Thursday, April 16, 2015

N is for Nerd: A to Z blogging challenge

If you know me now, then it's not that surprising to you if I announce that I am a nerd. I'm not apologizing, just acknowledging. I'm comfortable with who I am now. But, like many a middle-aged nerd-girl, I spent my teenage and early adult years trying to hide my nerdy-ness.

Teenage Me, circa 1987ish
I tried to dress like an 80s pop princess (I was bad at it), even though I really wanted to wear Converse sneakers and ironic teeshirts with jeans. I pretended to be engaged by teenage romance novels, when really I wanted to read science fiction and fantasy. I pushed the comic books under the bed when my friends came over so I could pretend I was interested in hair and makeup.

I don't know who I thought I was fooling.

As a college student, an English major even, I was a victim of my own snobbery.  I was convinced that the books I enjoyed weren't capital L Literature, and tried hard to develop a taste for postmodern cautionary tales and experimental theater. The then-husband was a bit of a culture snob, too--though the chip on his shoulder originated in other ways.

I'm not sure when I stopped pretending to like things I didn't really like just because I thought I should like them.

What I really like are superhero stories. Not just for the powers, though those can be pretty awesome. No, it's more about that human element, that huge broad, dramatic canvas to explore issues that might otherwise seem mundane. I want an underdog to cheer for. I want a character who doesn't get it right the first time out, but you know they will eventually.

There are a lot of those stories out there, but, mostly, they're about men. So, I wrote Going Through the Change, a nerdy little superhero book for me and other women like me. Women who are fully grown up, with all the problems of adult life. Women with messy, real sorts of lives. And, of course, superpowers.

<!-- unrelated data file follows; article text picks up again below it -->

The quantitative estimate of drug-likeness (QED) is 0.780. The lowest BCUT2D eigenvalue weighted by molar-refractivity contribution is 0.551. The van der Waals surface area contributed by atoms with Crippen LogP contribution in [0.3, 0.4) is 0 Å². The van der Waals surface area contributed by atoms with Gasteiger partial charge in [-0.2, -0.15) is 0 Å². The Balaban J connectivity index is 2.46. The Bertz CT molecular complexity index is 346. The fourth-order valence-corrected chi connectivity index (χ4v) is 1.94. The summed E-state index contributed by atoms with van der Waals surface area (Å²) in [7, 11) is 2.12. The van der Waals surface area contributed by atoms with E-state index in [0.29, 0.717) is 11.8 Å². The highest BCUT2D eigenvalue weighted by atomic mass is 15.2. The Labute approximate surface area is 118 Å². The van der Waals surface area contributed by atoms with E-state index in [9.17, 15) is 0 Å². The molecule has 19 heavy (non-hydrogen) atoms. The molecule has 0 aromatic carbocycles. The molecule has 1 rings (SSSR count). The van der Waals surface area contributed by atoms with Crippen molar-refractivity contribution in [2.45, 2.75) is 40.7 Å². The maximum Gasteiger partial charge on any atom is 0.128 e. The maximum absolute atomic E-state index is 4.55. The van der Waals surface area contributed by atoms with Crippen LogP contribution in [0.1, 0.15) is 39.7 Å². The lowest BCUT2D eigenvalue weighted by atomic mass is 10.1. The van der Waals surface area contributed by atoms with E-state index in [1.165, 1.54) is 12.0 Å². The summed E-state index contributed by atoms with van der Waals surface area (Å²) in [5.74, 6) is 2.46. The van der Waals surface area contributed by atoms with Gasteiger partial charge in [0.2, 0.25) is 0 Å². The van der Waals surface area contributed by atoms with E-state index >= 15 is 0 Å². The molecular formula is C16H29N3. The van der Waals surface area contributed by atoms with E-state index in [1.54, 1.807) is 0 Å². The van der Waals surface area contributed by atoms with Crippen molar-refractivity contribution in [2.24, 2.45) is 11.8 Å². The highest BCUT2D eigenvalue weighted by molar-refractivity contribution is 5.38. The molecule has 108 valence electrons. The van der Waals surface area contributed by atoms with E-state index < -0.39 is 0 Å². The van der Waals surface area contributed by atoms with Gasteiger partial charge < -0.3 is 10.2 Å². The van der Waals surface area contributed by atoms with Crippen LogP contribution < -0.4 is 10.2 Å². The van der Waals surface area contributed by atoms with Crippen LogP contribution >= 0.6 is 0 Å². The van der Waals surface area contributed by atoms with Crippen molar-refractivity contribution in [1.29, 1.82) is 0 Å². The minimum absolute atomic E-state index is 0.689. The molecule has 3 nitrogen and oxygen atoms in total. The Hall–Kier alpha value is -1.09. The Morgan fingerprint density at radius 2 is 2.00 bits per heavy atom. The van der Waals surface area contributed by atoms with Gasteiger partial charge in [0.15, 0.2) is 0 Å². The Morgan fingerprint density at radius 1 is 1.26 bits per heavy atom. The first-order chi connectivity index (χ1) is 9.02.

This posting is part of the A to Z blogging challenge, in which bloggers undertake to post every day in April, excepting Sundays, which amounts to 26 postings, one for each letter of the alphabet--preferably along a theme. My postings will all be about my debut novel and my experiences writing it and seeing it published.

Blogging A to Z is a great opportunity to connect with some excellent bloggers and interesting people. I encourage you to check out other participating blogs, too!
click the image to preorder on Amazon!


  1. Nerds FTW! Superheroes are brilliant :) I think I was lucky as a teenager since I had my twin and we were both into fantasy and sci-fi we never had to pretend to be anything else to fit in with the crowd.
    Tasha's Thinkings | Wittegen Press | FB3X (AC)

  2. Was in a similar situation in my youth. Now my nerd is free to roam. :)

    1. I think it's better for my children. Geeky pursuits are more mainstream, and they are less likely to find ridicule for them.

  3. Great post!
    Don't think I ever was, or am now, a nerd, but I have children and grandchildren who are and I love it!

    1. I'm glad to hear that the nerds in your life have your support and love.

  4. My beautiful fifteen year old daughter, embraces her nerdiness in wonderful, free wheeling ways.

    I gave up a long time ago caring what anyone thought of me or what popular culture thought was right. "It's my thing, I do what I want to do. They can't tell me, who to sock it to."
    Visit me at: Life & Faith in Caneyhead
    I am Ensign B of Tremps' Troops
    with the A to Z Challenge

    1. It took me a little while to get there, but now I'm like Popeye. I yam what I yam.

  5. I grew up very classmates called me Xerox and Computer (this was in the 70s). For a long time I felt bad about who I was, but now I am grateful! I am proud to be smart and tech savvy. Though I will say, when I gave up on Literature, I found fun with women's contemporary fiction, and those are my go-to escape books. I never saw that coming!

    1. It definitely helps to tech savvy in the 2010s! And us nerdy girls have a leg up on that now.